Resolving the crisis will not be easy. Farmajo has dug in, warning outside actors to stay out of Somalia’s internal affairs. The timing of the parliamentary decision – two days before the Muslim holy month of Ramadan began – was likely designed to limit the opposition’s capacity to hold demonstrations at a time when most Somalis are observing the fast. Publicly, the opposition has reacted with restraint. Privately, however, it is working to ensure that Farmajo does not get his way. If opposition politicians go ahead to form a parallel government, they will add fuel to the fire and send tensions soaring higher.

As Crisis Group has consistently advocated, there is no alternative to concerted third-party mediation to break the electoral impasse, given the distrust among Somalia’s actors. In the past, the reluctance of external partners to engage directly was understandable, not least due to Mogadishu’s insistence that it could broker a compromise through Somali-led talks. That claim no longer holds. Instead, the spiralling crisis threatens to undo all the progress made in establishing a degree of political stability in Somalia over the last two decades. Moreover, the political stalemate and the wrangling among security forces have offered an opening to Al-Shabaab militants. Emboldened by the partial withdrawals of Ethiopian and U.S. troops at the end of 2020, militants have already stepped up attacks and resumed the large-scale assaults on Somali and foreign military targets that outside forces had prevented them from staging for several years. The crisis has also offered a propaganda coup for the militants, who have boasted that it vindicates their depiction of elites as power-obsessed incompetents.

Somalia’s key external partners need to do more. They have shown admirable unity in rejecting the term extension, with the U.S., UN, AU, EU, UK and regional bloc IGAD all issuing strong statements to express opposition. Now they should urge all Somali actors to resume talks. Ideally the AU, through the office of Commissioner for Political Affairs, Peace and Security Bankole Adeoye, who has already shown interest in resolving the standoff, would mobilise external partners to step up their diplomacy. First, the AU, with the backing of key external partners, should appoint an envoy who, working in concert with the UN envoy, should meet the main parties separately and urge a return to talks. In particular, these emissaries should emphasise to Farmajo that he will need to accept external mediation, given that the opposition will not agree to talks under his supervision. To improve the chances of Farmajo shifting his position, the U.S. could engage directly with his key backers in Qatar and Turkey and urge them to prevail on the president to show greater flexibility, given the risk the crisis poses to Somalia’s stability.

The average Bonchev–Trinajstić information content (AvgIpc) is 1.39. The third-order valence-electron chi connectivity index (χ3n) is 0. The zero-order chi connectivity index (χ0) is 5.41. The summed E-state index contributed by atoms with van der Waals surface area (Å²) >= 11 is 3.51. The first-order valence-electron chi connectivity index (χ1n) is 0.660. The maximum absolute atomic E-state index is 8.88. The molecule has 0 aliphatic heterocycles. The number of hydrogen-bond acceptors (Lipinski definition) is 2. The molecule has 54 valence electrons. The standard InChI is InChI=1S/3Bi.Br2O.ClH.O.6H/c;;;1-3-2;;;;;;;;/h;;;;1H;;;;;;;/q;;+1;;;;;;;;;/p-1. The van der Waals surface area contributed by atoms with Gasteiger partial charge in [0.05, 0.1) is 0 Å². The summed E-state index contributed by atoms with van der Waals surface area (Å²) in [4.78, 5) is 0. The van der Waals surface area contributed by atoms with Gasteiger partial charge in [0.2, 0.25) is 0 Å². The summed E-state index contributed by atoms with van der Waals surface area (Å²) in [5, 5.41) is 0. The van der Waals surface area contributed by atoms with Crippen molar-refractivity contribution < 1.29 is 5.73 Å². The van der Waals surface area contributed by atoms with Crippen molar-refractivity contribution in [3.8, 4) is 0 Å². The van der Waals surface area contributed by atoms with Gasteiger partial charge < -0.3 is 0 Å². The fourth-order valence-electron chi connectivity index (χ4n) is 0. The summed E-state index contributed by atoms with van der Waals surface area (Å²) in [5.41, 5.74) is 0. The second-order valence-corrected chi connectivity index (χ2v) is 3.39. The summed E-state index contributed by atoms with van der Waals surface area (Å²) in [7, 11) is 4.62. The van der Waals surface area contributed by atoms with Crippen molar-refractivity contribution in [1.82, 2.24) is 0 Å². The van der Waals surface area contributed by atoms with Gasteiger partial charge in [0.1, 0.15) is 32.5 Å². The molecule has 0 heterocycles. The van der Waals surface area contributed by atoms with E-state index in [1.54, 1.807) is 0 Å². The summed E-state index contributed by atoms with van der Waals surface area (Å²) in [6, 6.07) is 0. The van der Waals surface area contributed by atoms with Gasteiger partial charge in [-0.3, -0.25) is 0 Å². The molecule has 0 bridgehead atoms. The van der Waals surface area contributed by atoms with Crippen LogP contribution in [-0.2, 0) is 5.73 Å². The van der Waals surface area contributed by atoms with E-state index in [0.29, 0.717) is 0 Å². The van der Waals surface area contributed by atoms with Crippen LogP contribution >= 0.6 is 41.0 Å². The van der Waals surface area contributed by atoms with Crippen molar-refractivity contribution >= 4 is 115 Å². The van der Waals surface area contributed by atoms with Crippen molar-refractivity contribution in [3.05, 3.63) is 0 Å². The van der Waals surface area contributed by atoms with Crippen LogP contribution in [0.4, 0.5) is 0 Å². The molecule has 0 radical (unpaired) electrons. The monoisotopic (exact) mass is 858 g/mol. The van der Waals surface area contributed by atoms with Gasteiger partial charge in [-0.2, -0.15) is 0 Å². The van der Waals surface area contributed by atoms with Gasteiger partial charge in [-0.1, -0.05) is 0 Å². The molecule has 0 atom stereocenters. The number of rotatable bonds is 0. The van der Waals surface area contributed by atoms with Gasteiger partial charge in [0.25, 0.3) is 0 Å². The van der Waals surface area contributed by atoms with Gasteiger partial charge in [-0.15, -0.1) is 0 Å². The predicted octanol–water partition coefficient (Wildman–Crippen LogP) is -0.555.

External actors should make clear that they are prepared to impose targeted sanctions.

Next, external actors will need to coordinate with Somalia’s political elite in calling for an inclusive summit to discuss a pathway to elections. Convened by the AU, with the U.S., EU and UN acting as guarantors, such a meeting should focus on delivering a timeframe for elections within weeks, rather than months. Talks could build on the 17 September agreement, but would not necessarily be bound by it, as only a narrow section of the political elite – Farmajo and the presidents of federal member states – crafted the document. Realistically, however, any election would need to broadly follow the contours of the 17 September agreement, given that an indirect election is the only feasible way to hold a vote in today’s security environment, in which Al-Shabaab controls swathes of territory in the south-central Somali countryside. Ideally, new talks would involve more participants, particularly representatives of the Council of Presidential Candidates and civil society.

To ensure that parties stick to their commitments, external actors should make clear that they are prepared to impose targeted sanctions. The U.S. has signalled a willingness to take action and urged key actors to change course in response to the latest developments. The EU has also promised to take “concrete measures” if authorities do not reverse the term extension. These are positive early steps. Somalia’s elites crave the legitimacy that comes with international recognition. Many use foreign passports to travel, hold assets outside Somalia, and keep their families in the U.S. or EU countries. Credible threats to impose visa bans and asset freezes might well concentrate minds.

Despite its many domestic challenges, Somalia has managed to establish a degree of political stability in the past decade and a half. Most strikingly, political elites have fashioned consensus on election management in past electoral cycles and found a way to both hold regular votes and oversee peaceful transitions of power. The current impasse – which could easily tip into major violence – threatens to unravel those gains. Somalia’s elites must return to dialogue.